Interviewing Bernie Sanders as part of a team last month, I felt like I knew him. Back in the early 1970s, I worked with a cell of four community-organizing followers of Saul Alinsky. Some could be labeled “red diaper babies” — children of Russian-Jewish communists who emigrated to the United States. They wanted to incite revolution in Lowell, Mass., where I lived at the time. Bernie isn’t as radical as they were, but he’s close. His ideas, and they way he expresses them, brought them all back to me.
They wanted a communist revolution, but I didn’t. I was seduced by some leftist ideology, but it was a youthful flirtation. For them it was serious business. They started a community newspaper called “The Communicator” and recruited me to work on it when the City of Lowell wanted to extend a six-lane highway through the neighborhood where I was living. Together we organized the community against the highway and I became an opponent of Paul Tsongas, who was on the Lowell City Council at the time.
We fought City Hall and we won, but after that John Kerry opened his campaign headquarters a half mile from my house when he ran for Congress from Lowell’s Fifth District. His brother recruited me and I accepted. My Alinskyite friends tried to dissuade me because Kerry was a “liberal.” He would work within the system to change things, not bring down the system as Alinsky advocated.
Kerry lost that election and went law school school. I went back to school to become a history teacher. Then I moved north to raise my children in a cleaner, more rural environment, and here I am. Bernie moved north to Vermont from Brooklyn, N.Y., a bit earlier. I’ve changed, but he hasn’t. I’m a conservative now but he’s still a left-wing socialist.
At the interview, Bernie said our community-organizer president campaigned for him, which makes sense given they’re on the same page politically. Bernie, however, is open about being a socialist while President Obama tries to stay in the closet. With Bernie, what you see is what you get, but not with the president. Obama knew he’d never get elected if he was as open about his intentions as Bernie is. Hillary knows that too. She did her senior thesis at Wellesley on Alinsky.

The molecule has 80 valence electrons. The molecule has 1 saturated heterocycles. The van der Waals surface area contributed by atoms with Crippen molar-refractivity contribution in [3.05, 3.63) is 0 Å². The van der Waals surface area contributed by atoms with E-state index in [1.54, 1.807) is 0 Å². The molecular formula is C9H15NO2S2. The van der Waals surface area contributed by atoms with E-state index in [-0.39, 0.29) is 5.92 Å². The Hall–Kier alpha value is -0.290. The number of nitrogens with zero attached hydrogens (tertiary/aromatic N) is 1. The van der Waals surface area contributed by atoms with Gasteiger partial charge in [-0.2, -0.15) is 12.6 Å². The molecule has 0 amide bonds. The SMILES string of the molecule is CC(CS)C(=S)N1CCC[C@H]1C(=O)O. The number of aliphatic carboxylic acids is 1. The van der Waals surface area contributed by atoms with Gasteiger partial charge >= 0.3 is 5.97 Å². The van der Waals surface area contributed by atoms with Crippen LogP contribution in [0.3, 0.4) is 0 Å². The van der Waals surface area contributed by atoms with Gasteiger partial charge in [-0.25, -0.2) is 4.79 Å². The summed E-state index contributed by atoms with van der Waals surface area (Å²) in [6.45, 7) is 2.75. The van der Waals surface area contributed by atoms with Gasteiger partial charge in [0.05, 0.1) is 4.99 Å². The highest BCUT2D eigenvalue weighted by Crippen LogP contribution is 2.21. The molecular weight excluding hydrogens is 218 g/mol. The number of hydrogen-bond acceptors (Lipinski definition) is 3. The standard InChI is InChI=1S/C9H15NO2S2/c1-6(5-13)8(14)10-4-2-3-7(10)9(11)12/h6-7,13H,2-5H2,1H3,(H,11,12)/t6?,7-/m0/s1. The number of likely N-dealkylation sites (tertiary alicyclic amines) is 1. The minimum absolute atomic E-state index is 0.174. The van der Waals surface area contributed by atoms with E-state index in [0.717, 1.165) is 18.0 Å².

Bernie would have government take over the entire medical profession with single-payer health care. That was always Obama’s intent, but he pretended it wasn’t. Bernie would take over the entire energy industry as well. That’s Obama’s intention too, but again, he pretends it isn’t. He’s using the EPA to ram through cap-and-trade policies that Congress would not approve. He’d take over the entire fossil fuel sector and he’s begun by shutting down the coal industry.
Bernie is up front about what he believes and what he wants to do. I don’t agree with any of it but I respect his integrity. He’s not devious like the president, and that’s part of his charm. My old red-diaper-baby associates in Lowell were open about what they were up to as well, and they were even more radical than Bernie is. He doesn’t want to bring the United States down. He wants to turn us into another Sweden.
As I’ve written before in this space, I believe our community organizer president is as radical as my old Alinskyite associates. Obama wants to bring down the system, but he’s sneaky about it. As fellow conservative columnist Mark Steyn suggests: “[O]ne way to look at the current ‘leader of the free world’ is this: If he were working for the other side, what exactly would he be doing differently?”
Bernie has spent most of his life in government, and that’s troublesome. The UK’s Guardian, however, says he worked as a carpenter once. That means he worked with his hands with other tradesmen on a job site. That would make him the first president in quite a while who has ever done that. Who was the last? Truman maybe? Coolidge? Lincoln? I don’t think Obama would know which end of a hammer to hold and which end to bang with. Bernie worked on a kibbutz in Israel and would have gotten his hands dirty there too. I like that.
One thing surprised me during the interview though. I watched him closely while others questioned him and he seldom made eye contact. He’d look at them once, briefly, when they asked their questions, then look at something else or look into space as he answered. I believe it was more out of shyness than disingenuousness. As I said, there was nothing devious about him. He may be misguided, but he’s genuine.

Tom McLaughlin lives in Lovell, Maine. He can be reached on his website at tommclaughlin.blogspot.com.

  • Category: Columns